A Window

As you may have read in my previous blog posts, I had a thyroidectomy due to papillary thyroid carcinoma.  After being home for less than 24 hours, my lips were tingling and my energy level dropped - signs of a calcium deficiency which can be quite typical following removal of the thyroid.  Because of this, I was re-admitted.


Those are the facts but here’s what I think about it - the lesson that I’m really supposed to take in, so much so that the Universe stuck me in a tiny room with no natural light - is how to release and relax.  In this tiny room I can’t work hard enough to get it right, I can’t make my lists and frenetically work to check the boxes and I can’t get up and move too much. I can read, nap, meditate, blog and just be.  The only thing that will get me out of here is cooperation with my body.


I have been listening for, being attentive to and taking in my lesson.  It’s not easy for me.


I am in the Rapid Response Unit and many people don’t stay even overnight.  I’m sort of an anomaly here. I’ve heard numerous people come and go - one of the most exciting things that happened here was that a patient ran away!  Out of the hospital he went and no one could catch him. A part of me ran out the door into the fresh, cool rain with him, feeling the exhilaration.


The RRU unit is dark.  When I look down the hallway I don’t see any windows.  There is a warm, yellow, rippled glass at the entrance that further imbues the place with a gloomy mood.  My room is large enough for one bed, side table and a folding chair. There’s a soft, yellow light on the wall and huge fluorescent overhead lights.  The sliding glass door is covered with a wrinkled and slightly ripped curtain. I’ve longed for an iron or perhaps a steaming wand to usher those wrinkles out.  I’ve even tried meditation on them to see if I can make them disappear! I can’t say that helped much.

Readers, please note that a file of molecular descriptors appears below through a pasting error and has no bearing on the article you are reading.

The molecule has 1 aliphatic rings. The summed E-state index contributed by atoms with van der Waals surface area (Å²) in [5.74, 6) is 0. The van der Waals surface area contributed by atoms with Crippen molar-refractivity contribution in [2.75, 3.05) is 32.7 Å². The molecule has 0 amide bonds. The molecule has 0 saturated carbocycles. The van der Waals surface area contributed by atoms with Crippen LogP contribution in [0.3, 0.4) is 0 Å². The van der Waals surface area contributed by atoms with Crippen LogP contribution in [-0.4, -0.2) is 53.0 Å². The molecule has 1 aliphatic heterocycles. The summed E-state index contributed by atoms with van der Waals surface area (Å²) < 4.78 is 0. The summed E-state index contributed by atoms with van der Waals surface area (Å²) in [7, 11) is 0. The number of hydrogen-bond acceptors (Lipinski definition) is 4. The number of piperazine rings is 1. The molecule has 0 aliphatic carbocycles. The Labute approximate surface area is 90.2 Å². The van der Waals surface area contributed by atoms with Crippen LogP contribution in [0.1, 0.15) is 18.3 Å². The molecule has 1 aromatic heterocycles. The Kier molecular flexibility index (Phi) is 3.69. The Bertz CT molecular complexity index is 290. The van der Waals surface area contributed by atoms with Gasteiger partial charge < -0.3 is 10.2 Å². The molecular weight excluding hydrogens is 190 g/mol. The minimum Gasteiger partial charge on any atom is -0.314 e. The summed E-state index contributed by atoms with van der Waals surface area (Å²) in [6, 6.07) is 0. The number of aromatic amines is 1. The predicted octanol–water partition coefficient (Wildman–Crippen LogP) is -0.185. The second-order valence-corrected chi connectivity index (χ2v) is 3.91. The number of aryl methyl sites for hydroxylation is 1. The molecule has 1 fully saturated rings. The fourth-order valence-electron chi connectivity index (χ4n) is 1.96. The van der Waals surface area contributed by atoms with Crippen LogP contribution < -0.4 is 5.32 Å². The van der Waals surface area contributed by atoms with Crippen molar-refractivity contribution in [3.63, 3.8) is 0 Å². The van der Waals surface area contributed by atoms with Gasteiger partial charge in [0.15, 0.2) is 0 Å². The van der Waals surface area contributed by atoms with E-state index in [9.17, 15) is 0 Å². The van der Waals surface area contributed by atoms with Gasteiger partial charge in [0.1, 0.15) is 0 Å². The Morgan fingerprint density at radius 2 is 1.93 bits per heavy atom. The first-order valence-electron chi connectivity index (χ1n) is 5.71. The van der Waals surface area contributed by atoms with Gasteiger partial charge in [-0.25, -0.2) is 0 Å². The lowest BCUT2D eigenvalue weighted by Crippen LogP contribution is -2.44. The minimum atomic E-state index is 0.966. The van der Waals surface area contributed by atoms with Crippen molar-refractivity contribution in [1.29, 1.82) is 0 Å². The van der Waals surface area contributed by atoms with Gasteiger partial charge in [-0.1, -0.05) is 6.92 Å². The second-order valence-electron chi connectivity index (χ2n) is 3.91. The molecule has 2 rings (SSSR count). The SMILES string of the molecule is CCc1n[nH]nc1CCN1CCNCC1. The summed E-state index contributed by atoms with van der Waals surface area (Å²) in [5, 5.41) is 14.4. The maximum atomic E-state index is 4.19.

I have, however, been keenly aware of many of the others in my unit.  There’s the man who was moaning in pain, begging for help. There’s the woman with the croupy, wheezing cough, the runner who was barking like a dog before he made a break for it and the woman next door who was admitted and brought along her five year old daughter because she didn’t have childcare.  I’ve connected with all of them. From my bed I reach out to their spirits with reassurance, calm and love. At times, I send them energetic remedies.


When I first arrived in RRU, I was completely self absorbed.  I was so sad to be stuck here with no window and no link to the outdoors that feeds my soul.  I spent half of the first day feeling sorry for myself. It was as if I’d lost who I was. All I could think about was my situation and how much I was missing my family.  It was a text from a dear friend that, in one sentence, helped me snap out of it. “Breathe in the suffering and breathe out love.” Yes! This is who I am! This is what I can do.  I felt an internal shift in that moment. I had forgotten that I am connected to all beings everywhere. I can not only draw on the energy for my own healing but I can also be a conduit.  


As I started to shift my awareness from self to others, my heart felt lighter and my body responded.  Even though I was stuck in this tiny, gloomy room, I felt happy. Going forward, I will think about RRU on the fifth floor, sending them all healing, light and love.

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